Happiness, Addictions, and Letting Go

iStock_000017804760XSmall

Don't We All Want to Belong?

Don't We All Want to Belong?

One of the advantages of adulthood is being able to selectively avoid new situations and, I suppose, that’s a reason, too, why more adults are lonelier than kids.  It sure is tough to make the transition from elementary school to junior high.  Even with old friends by our side, there are the inner jitters of a new place.  “Where do I go?” “What if I end up in the wrong class?” and then what happens if we meet some kid who just does not like our looks, our name, or the color of our backpack?  Don’t we all want to belong?

Junior high presents the firsthand conscious experience of fitting in or not.  Look back on your own experience and recall what memories are stirred up in that block of grades from sixth to eighth. I think of sitting next to Bill and laughing at our private jokes during class.  I remember, too, getting tackled on the playground by an eighth grader for the “fun” of it.  The guy who wrote the screenplay for the old movie, My Bodyguard, knew something about the difficulty of belonging in a new school.

So how do we help those whom we love punch through the necessary new events in life?  The simplest wisdom is that it will get better if you work at it.  When “get better” arrives is, of course, not guaranteed for this year.  Nonetheless, while most John Hughes movies suggest adolescent anguish is wrapped up in about two hours, helping kids see that sustained efforts at friendliness can pay off in the long run and in life, and is a durable lesson worth learning. Allowing a child to sort through options and experimenting with alternatives promotes the kind of growth school is about.  My son informed me shortly into the start of sixth grade year that a fellow classmate was peeing on him during showers after gym.  Three years of study at Northwestern University never covered that psychological topic.  Fortunately, with parental ballistic responses under firm control, Michael spoke up to the teacher and got the leak plugged.

Outside of school activities, it is important to encourage the interests the child expresses.  Finding a place to shine and a thing to do that is enjoyed for its own pleasure is a goal worth pursuing for the sake of contentment as well as personal achievement.  Having a natural refuge from some of the stresses of transition does much for the spirit.

Finally, we can do a great deal for our children’s hope by telling them that it really does get better as you get older.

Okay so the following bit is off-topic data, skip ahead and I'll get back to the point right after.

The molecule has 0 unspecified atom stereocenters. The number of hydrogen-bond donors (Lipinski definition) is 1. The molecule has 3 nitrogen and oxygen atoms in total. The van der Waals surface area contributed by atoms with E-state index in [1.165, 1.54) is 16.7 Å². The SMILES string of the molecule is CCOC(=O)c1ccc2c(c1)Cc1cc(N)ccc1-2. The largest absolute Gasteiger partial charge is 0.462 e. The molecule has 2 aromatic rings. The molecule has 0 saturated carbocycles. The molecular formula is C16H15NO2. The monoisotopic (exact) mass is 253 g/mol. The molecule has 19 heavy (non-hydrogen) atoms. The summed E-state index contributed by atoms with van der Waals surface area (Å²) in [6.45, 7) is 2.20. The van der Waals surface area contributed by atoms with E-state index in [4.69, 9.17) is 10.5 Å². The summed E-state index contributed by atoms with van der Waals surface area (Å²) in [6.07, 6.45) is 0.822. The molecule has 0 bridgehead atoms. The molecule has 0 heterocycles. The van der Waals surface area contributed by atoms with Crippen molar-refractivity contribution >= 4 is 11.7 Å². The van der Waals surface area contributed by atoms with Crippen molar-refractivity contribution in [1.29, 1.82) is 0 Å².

Read more:

iStock_000016970047Small

How Can You Tell if Someone is Suicidal?

My friend Steve and I talked about him the last time we met for breakfast.  The three of us had been college classmates but Steve and Rich were closer in those years.  A few years after graduating school, Rich shot himself to death.  Neither of us could remember any sign or warning of his despair.  He was there in our lives and then gone.

IS PATH WARM - Warning Signs of Suicide to Watch Out For

“IS PATH WARM?” is a mnemonic device developed by Lanny Berman, Ph.D. (Executive Director, American Association of Suicidology) to identify acute risk factors for suicide.  I share it with you for we all want to be on our toes for those we care about.

I Ideation - directly or indirectly disclosed thinking of ending one’s life.
S Substance Use - misuse of alcohol or drugs.

P Purposeless - finding no meaning or value in living.
A Anxiety - a regular sense of being on edge; sleep problems.
T
Trapped - thinking that there is no other solution.
H
Hopelessness - and it will always be like this.

W Withdrawal - increased isolation from family, friends, and usual activities.
A
Anger - rage at self or others.
R
Recklessness - making risky and dangerous choices.
M
Mood Change - endless despair or a sudden and unexplained release from it.

In the thirty years I have worked as a psychologist, I have gone to court one time to speak with a judge about detaining someone in a hospital because of imminent danger of suicide.  This list captures many of the signs I saw back then.

More information on these suicidal risk factors is available at www.suicidology.org.

On a minor note, I recommend two books to bolster our strength before we get to despair: Endurance by Caroline Alexander and Unbroken by Lauren Hillenbrand.  These true stories, one of hardship and the other of wartime cruelty, and are breathtaking descriptions of impossible conditions and human triumph.